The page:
Pros and Cons of Oat Milk

Is oat milk good for you? Are there any dangers of drinking oat milk? What's the bottom line on nutritional value?  Nutrition Diva has the scoop on the hottest new non-dairy alternative.

Monica Reinagel, MS, LD/N, CNS
4-minute read
Episode #533

Just when you thought there wasn’t room for one more in the case, a new non-dairy alternative has taken the world by storm: Oat milk.  Let’s take a closer look at the pros and cons of the newest contender.

Pros of Oat Milk

One thing that oat milk has going for it is a texture that’s close to that of whole milk. Unlike rice or almond milk, which tend to be thin and watery, oat milk has a creamier mouthfeel; this is a non-dairy alternative that you can actually use to lighten your coffee. And although taste is obviously subjective, the fuller flavor of oat milk has won a lot of converts.

Oats may also have an edge in terms of sustainability, especially compared with almonds. Another plus is a small amount of fiber. We’re only taking 1 or 2 grams per serving, but oat fiber has some unique benefits in terms of lowering blood cholesterol and blood sugar levels. 

With 2-4 grams of protein per serving, oat milk is lower in protein than cow’s milk or soymilk but higher than most rice and almond milk. Oat milk may also be a great option for those with nut allergies, for whom nut milks are off the menu. 

See alsoWhich Milk Substitutes Are Best?

Oats are not a good source of calcium or vitamins A and D—nutrients that are typically supplied by dairy. However, virtually all of the oat milk brands I reviewed were fortified with calcium. Many also contained added vitamin D, and a few were fortified with a whole range of additional nutrients, including vitamins A and B12. As long as you're getting those nutrients from somewhere, they don’t necessarily need to be in your milk. But if you’re counting on your nondairy milk to be filling those gaps, check labels. 

I put together a chart of several of the leading brands of oat milk, comparing their nutritional profile, cost, and ingredients. You'll find it on my blog at NutritionOverEasy.com.

Cons of Oat Milk

As is the case with all commercial nondairy milks, there’s likely to be a lot more in your oat milk than just oats. Manufacturers add varying amounts of sugar and salt. Some add thickeners, emulsifiers, and other flavoring agents. Some of the sweetened varieties have almost as much sugar as soda or juice! Be sure to seek out the unsweetened varieties.

Some of the sweetened varieties have almost as much sugar as soda or juice! Be sure to seek out the unsweetened varieties.

Be aware as well that not all brands of oat milk are gluten free. Although oats themselves contain no gluten, cross-contamination can be an issue. If you have celiac disease or are otherwise gluten intolerant, be sure to verify that your choice is certified gluten free. 

How to Make Your Own Oat Milk

One way to control exactly what is and isn’t in your oat milk—not to mention save a whole bunch of money—is to make your own.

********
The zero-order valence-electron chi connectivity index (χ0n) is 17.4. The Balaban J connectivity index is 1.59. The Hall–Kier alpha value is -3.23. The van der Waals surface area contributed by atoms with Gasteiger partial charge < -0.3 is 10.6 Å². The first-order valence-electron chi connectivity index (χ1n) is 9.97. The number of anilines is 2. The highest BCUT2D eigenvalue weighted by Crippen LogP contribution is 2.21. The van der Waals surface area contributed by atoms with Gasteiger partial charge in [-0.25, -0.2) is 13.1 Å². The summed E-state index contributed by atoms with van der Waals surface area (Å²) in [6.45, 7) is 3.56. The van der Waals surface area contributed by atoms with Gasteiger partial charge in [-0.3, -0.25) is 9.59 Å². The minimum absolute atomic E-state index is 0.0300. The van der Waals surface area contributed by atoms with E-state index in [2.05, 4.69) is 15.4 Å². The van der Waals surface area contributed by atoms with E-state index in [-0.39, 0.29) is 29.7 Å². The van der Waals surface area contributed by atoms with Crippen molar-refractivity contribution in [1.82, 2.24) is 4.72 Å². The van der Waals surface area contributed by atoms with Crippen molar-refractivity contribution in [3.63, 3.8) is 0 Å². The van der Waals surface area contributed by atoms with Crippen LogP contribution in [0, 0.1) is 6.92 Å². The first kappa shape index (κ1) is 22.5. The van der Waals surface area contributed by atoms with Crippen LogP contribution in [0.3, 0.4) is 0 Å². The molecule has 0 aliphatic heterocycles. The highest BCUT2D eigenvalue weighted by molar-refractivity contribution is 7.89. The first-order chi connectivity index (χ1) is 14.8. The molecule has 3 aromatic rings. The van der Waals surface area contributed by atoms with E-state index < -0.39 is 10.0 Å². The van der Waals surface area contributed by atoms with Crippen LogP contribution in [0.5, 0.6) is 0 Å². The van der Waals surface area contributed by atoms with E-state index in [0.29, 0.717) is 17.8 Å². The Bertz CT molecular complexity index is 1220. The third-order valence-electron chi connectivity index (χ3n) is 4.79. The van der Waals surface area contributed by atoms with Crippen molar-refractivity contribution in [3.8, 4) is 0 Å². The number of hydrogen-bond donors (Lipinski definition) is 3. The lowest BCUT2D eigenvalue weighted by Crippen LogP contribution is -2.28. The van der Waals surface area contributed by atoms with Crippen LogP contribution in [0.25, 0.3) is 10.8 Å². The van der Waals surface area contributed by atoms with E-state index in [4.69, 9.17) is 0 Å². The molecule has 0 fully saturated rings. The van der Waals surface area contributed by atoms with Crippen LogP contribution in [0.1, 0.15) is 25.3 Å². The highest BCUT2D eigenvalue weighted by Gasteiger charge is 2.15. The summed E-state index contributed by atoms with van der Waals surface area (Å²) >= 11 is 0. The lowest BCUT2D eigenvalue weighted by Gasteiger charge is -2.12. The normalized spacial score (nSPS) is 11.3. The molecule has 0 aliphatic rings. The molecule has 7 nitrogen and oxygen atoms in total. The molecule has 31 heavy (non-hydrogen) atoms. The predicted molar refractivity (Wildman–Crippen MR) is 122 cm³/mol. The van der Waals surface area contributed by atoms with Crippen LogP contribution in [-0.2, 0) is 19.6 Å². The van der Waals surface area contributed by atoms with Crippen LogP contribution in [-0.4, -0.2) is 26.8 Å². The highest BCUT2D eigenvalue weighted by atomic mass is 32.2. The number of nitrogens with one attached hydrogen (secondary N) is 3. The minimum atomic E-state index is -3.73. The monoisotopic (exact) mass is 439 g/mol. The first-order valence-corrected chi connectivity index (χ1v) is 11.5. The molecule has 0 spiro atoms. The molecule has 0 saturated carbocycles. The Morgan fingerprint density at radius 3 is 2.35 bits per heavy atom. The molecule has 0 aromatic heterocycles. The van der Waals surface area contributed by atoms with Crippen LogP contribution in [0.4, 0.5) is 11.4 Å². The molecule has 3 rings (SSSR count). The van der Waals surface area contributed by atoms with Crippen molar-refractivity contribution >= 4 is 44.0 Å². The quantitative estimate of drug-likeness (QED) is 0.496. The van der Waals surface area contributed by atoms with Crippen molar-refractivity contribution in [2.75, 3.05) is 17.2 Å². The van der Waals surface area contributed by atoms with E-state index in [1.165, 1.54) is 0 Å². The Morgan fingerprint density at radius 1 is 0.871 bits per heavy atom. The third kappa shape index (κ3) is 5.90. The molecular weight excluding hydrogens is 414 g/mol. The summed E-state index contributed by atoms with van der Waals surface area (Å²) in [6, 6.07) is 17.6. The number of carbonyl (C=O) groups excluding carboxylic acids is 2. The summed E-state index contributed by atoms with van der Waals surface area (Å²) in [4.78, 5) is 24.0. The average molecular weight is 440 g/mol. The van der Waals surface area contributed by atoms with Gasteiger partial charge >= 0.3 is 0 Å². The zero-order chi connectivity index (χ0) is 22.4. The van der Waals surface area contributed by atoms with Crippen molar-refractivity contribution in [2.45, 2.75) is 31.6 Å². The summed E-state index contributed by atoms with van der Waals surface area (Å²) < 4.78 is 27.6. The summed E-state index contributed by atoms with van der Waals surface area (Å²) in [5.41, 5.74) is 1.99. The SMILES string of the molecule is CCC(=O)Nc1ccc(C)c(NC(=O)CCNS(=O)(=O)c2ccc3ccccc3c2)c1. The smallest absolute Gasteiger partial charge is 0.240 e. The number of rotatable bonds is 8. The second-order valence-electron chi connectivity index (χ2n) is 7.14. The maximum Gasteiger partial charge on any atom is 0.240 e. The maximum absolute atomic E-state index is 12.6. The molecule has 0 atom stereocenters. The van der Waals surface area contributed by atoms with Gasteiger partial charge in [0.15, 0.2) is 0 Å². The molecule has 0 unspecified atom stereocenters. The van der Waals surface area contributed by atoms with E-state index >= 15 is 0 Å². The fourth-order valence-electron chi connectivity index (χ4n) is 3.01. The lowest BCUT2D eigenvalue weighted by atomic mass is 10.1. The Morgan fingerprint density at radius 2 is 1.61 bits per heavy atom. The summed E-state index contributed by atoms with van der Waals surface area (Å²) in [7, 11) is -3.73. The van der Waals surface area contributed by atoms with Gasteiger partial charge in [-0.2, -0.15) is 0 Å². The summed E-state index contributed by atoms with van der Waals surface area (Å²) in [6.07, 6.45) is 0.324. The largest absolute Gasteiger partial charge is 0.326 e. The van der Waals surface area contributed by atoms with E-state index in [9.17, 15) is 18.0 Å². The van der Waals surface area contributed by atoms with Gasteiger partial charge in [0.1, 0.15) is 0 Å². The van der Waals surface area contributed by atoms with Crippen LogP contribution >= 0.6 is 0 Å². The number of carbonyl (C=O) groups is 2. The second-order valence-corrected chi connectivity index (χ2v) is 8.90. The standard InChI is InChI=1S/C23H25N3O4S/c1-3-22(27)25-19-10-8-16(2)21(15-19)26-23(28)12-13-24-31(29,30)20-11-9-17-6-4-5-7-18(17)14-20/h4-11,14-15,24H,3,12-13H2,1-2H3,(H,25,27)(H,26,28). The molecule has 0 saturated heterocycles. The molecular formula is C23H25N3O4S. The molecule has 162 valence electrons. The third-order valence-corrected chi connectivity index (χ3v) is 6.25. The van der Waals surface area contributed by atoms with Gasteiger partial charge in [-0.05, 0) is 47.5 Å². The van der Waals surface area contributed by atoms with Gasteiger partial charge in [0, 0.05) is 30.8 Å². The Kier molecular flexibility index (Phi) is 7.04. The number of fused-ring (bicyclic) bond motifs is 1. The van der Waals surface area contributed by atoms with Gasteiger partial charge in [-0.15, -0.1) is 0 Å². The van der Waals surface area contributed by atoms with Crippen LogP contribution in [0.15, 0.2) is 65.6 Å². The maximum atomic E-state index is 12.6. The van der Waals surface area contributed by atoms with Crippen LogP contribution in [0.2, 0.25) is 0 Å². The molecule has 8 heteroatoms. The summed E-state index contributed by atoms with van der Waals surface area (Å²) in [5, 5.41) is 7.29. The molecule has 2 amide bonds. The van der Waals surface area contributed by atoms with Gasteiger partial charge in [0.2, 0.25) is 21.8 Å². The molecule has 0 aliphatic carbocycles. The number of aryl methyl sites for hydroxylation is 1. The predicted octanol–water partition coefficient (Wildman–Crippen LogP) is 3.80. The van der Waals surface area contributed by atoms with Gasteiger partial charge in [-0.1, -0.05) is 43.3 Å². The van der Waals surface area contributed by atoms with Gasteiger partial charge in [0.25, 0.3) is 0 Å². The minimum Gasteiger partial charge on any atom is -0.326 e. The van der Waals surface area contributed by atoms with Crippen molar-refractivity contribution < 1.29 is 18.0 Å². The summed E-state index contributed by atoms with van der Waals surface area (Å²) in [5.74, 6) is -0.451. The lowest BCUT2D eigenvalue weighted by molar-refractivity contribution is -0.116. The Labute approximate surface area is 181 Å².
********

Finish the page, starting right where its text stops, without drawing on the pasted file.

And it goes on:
I’ve been making my own cashew milk for years. Like oat milk, cashew milk is thicker and creamier than rice or almond milk, and it’s easy to make at home. But oats are a lot cheaper than raw cashews. Although there’s still no substitute for cashews when it comes to making nondairy whipped cream, homemade oat milk may become my new standard. (My recipe for cashew milk and whipped cashew cream is on my blog at NutritionOverEasy.com.)

If you’d like to try making your own oat milk, start with one cup of old fashioned rolled oats. (Choose a brand that’s gluten free if that’s important.) Soak your grains for 15 to 30 minutes and then drain and rinse them.  

Start by blending the soaked oats with two cups of water for 60 seconds at the highest speed your blender has. The result will be closer to whole milk or half and half.  You can add more water until you have the thickness you desire. Four cups of water to one cups of oats will result in something similar to reduced fat milk. 

You can add a pinch of salt, a few drops of vanilla extract, or a drizzle of agave nectar or maple syrup to enhance the flavor.  You may also want to run it through a fine mesh strainer if your blender isn’t super high-powered. 

A few caveats

Homemade oat milk is free of the thickeners and emulsifiers that are often added to commercial brands. That means it's likely to separate as it sits. If you add it to your coffee, keep a spoon handy to swirl it between sips. I also don’t recommend cooking with homemade oat milk. But it’s makes a great dairy-free alternative to pour over your cereal or lighten up your coffee, 


If you try this at home, I want to hear from you! You can send an email through our website at quickanddirtytips.com or look me up on Facebook or Twitter. You can also leave a message on my listener line at 443-961-6206. I’d love to hear what you think of this recipe. 

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About the Author

Monica Reinagel, MS, LD/N, CNS

Monica Reinagel is a board-certified licensed nutritionist, author, and the creator of one of iTunes' most highly ranked health and fitness podcasts. Her advice is regularly featured on the TODAY show, Dr. Oz, NPR, and in the nation's leading newspapers, magazines, and websites. Do you have a nutrition question? Call the Nutrition Diva listener line at 443-961-6206. Your question could be featured on the show.